contending and contextualizing

The church must both contend for truth and must contextualize truth to be effective in evangelism. Compare II Timothy 1:14 to I Corinthians 9:22.

Hunter Beaumont’s diagnosis of the current evangelical moment is that we are over-contextualizing and under-contending:

But in postmodernity, the cultural scorn has shifted. The supernatural is plausible again, but exclusivity and assertiveness are now taboo. The quickest way to ruffle skirts in our pluralist world is to come off rigid or narrow. So the new breed of preachers is tempted to lop off anything that sounds too exclusive—the Bible as universal truth, Jesus as the one mediator between God and man, and God’s judgment, along with its remedy, penal substitutionary atonement. This is where our generation must contend or perish.

What do you think? agree or disagree?

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One Response

  1. I agree…at least with the quote you posted. I haven’t read the article in its entirety.

    Everyone must contextualize the message to some degree. If you preach to an english speaking congregation in english, you have contextualized. I don’t know of anyone who thinks preaching the gospel to english speakers in the spanish language is a good idea. It is also unhelpful to use illustrations, metaphors, idioms, etc that would be foreign to the hearers.

    With that said, many who are fighting in the name of contextualization are really leading a Toys R Us movement in the church. I call it that because of the Toys R Us slogan “I don’t want to grow up”. The fight for contextualization in the church has become a fight for loving Jesus and not having to grow up. It is a movement of people who want to have their cake and eat it too.

    When Paul speaks in 1 Cor. 9:22, it is extremely important to understand the context of ch. 9. The whole chapter is Paul speaking about the use of Christian liberties and his willingness to GIVE THEM UP. He is willing to give up being paid, getting married, and/or eating certain food or drinking certain drink for the sake of the gospel (9:4-14). He gives everything up as to not be a hinderance to the gospel.

    The issue comes when people try to use “I have become all things to all men” as a license to be just like the culture or anything else they want to be. What a great idea! As Christians we can find a group of worldly people we want to be like and then become just like them. All we have to do is tell them about Jesus every once in a while, right?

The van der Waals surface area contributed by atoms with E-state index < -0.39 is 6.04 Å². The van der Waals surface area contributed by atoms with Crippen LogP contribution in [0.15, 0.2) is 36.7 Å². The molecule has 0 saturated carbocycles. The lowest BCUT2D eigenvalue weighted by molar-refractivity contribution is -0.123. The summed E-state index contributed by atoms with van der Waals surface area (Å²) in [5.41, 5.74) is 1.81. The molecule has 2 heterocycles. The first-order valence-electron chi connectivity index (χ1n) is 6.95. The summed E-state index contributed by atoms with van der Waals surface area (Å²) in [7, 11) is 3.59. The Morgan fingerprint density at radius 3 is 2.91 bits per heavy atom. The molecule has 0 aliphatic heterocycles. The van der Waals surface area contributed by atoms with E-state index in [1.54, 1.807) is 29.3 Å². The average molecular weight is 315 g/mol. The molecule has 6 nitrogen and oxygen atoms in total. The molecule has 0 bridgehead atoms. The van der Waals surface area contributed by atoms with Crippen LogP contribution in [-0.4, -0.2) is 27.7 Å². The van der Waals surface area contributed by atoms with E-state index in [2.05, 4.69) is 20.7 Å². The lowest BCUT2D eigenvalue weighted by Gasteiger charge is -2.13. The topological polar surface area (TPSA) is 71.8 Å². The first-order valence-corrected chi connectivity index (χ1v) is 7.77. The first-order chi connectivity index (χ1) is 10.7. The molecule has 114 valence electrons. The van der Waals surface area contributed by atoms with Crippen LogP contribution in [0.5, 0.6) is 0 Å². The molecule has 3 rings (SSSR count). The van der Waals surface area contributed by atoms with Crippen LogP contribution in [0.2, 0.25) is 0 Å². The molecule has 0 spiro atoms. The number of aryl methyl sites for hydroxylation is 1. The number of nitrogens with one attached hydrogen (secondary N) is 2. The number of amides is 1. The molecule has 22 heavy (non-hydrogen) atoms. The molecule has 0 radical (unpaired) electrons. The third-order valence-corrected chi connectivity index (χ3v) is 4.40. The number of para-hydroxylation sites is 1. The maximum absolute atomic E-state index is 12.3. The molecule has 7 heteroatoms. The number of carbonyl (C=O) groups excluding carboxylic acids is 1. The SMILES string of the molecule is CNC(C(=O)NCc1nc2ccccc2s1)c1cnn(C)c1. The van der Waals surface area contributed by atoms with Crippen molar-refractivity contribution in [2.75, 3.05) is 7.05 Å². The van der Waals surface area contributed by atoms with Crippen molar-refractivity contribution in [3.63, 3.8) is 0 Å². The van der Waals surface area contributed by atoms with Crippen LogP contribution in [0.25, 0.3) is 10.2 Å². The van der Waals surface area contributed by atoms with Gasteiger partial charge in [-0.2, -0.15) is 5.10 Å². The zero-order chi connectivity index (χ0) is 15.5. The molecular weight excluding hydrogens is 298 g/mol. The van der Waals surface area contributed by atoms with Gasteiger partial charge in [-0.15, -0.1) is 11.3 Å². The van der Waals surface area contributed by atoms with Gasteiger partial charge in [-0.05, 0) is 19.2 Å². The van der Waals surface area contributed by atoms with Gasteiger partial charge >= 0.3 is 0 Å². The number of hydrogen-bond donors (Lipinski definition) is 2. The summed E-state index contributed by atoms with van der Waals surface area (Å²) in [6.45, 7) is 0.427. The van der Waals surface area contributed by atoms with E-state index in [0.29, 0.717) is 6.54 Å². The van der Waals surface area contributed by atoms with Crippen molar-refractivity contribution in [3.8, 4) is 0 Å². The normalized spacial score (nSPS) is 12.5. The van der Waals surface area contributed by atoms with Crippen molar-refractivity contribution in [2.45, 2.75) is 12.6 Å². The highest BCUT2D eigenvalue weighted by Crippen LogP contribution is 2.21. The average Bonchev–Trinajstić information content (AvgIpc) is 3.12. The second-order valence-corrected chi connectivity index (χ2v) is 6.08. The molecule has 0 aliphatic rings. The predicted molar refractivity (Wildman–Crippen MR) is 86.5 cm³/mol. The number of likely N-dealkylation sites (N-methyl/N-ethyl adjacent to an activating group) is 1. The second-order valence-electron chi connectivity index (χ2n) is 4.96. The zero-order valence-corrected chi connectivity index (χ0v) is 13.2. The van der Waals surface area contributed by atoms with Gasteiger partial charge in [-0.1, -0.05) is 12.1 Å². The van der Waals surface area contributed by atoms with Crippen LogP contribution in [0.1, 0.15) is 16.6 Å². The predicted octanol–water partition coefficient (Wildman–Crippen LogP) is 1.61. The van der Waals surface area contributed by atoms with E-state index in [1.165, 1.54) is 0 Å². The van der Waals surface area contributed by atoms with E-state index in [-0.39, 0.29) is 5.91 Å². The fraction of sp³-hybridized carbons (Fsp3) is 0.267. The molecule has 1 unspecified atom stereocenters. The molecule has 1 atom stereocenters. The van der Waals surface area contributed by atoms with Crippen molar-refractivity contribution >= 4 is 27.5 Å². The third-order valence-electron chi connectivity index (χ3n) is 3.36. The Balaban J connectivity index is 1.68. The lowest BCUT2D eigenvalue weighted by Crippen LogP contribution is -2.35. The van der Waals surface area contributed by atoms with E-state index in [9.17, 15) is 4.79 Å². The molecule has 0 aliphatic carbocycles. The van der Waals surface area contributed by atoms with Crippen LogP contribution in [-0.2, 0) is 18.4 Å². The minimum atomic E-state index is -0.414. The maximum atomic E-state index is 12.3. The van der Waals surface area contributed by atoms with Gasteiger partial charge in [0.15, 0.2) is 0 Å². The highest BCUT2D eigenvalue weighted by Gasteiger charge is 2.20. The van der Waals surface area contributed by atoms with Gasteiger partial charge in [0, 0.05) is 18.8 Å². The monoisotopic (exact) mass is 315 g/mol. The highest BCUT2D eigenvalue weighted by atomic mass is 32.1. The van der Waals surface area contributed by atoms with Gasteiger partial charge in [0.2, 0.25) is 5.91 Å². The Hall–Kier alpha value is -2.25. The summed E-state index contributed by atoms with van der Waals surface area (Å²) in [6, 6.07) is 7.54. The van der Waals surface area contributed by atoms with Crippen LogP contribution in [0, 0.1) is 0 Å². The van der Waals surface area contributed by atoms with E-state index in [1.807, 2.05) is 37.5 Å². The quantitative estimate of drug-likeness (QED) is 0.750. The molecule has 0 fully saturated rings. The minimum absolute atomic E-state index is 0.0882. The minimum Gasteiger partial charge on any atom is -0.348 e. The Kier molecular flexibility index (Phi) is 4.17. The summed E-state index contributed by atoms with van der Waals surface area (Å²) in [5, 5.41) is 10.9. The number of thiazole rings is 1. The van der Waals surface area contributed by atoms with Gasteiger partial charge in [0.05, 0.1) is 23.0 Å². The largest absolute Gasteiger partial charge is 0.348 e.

To those who would pursue the Toy R Us model, I would urge to reconsider 1 Cor. 9. Everything Paul “contextualizes” with are Christian liberties that are sacrificed for the benefit of the gospel. The question we need to ask as Christians is, “What have I given up for the gospel’s sake?” If your flavor of contextualization makes life easier, I would venture to say that it is not what Paul refers to. Paul would be “appalled” to see his words being used for people to pursue every Christian liberty they can imagine. More than pursuing Christian liberties, it is giving up liberties. An illustration of what Paul meant would be for a beef loving Texan, like me, to forsake eating meat in order to reach my neighbors and co-workers who are vegetarians. If they find eating meat so reprehensible that they will not listen to the gospel, Paul says to lay it aside.

    Instead of finding Christians who are sacrificing liberties (contextualizing), you are much more likely to find those fighting to keep Christian liberties. Have you talked with anyone lately who has decided not to marry for the gospels sake? Have you talked with someone lately who is trying to convince you that their worldly speech and/or drinking habits are for the gospel? I am sure that it’s the latter. That is not Pauline contextualization.

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